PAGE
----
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All Posts Tagged With: "Boston ANA"

Video: Boston ANA Coin Market Perspectives

The recently concluded Boston ANA World’s Fair of Money provided CoinTelevision Producer David Lisot ample opportunity to discuss the current market conditions with a variety of dealers and numismatic personalities.

Over the next few days CoinLink will present several of these short interviews along with some of the National Mint press conferences which highlight new coins that are going to be releases this coming year.

Our first installment presents Ed Reiter, well known numismatic writer and current editor of Coinage Magazine.

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Ed recently retired after 50 years as a newspaper writer and copy editor, including nearly a decade as coin columnist for the Sunday New York Times. He remains senior editor of COINage, a monthly hobby magazine where he have held this post, working from home as a sideline to his newspaper work, for more than 23 years.

ED also handle free-lance writing and editing projects, mostly related to coin collecting but sometimes on unrelated subjects. He is the author of “The New York Times Guide to Coin Collecting,” a book published by St. Martin’s Press in 2002. Since 1990, he have been executive director of the Numismatic Literary Guild, a professional organization made up of several hundred writers, editors and others around the world who help disseminate information about the hobby.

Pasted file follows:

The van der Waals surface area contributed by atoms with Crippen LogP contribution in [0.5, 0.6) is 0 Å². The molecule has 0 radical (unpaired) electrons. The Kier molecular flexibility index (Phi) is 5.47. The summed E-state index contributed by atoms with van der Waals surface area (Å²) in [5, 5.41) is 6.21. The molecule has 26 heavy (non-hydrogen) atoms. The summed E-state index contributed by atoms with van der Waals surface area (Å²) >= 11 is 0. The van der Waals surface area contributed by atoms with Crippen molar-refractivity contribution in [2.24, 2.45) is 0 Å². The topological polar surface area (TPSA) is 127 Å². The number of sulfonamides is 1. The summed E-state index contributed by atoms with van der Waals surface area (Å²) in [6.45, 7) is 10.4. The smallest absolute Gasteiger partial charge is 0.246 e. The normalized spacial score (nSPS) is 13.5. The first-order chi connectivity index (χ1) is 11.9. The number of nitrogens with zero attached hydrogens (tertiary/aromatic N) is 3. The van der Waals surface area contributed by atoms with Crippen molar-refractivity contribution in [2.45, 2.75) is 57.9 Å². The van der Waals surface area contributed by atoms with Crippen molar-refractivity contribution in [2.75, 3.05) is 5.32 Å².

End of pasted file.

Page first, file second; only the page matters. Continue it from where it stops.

Chinese Gold Leads World & Ancient Coins section of Heritage Boston Sale

Trio of ‘Lucky Number 8’ Lunar Kilo 10,000 Yuan gold pieces top $480,000 combined prices realized in Heritage event

International coin rarities continued to assert their growing numismatic strength during the Aug. 11-16 Heritage Auctions Boston ANA World’s Fair of Money trio of auctions, realizing more than $8.6 million in Heritage Signature® World Coin Auction, part of the overall $46+ million total of the combined auction events.

More than 2,860 collectors were on hand – whether on the auction floor or online via Heritage LIVE!™ – to bid on the more than 3200 offerings assembled for the auction, which translated into a sell-through rate of more than 94% by value.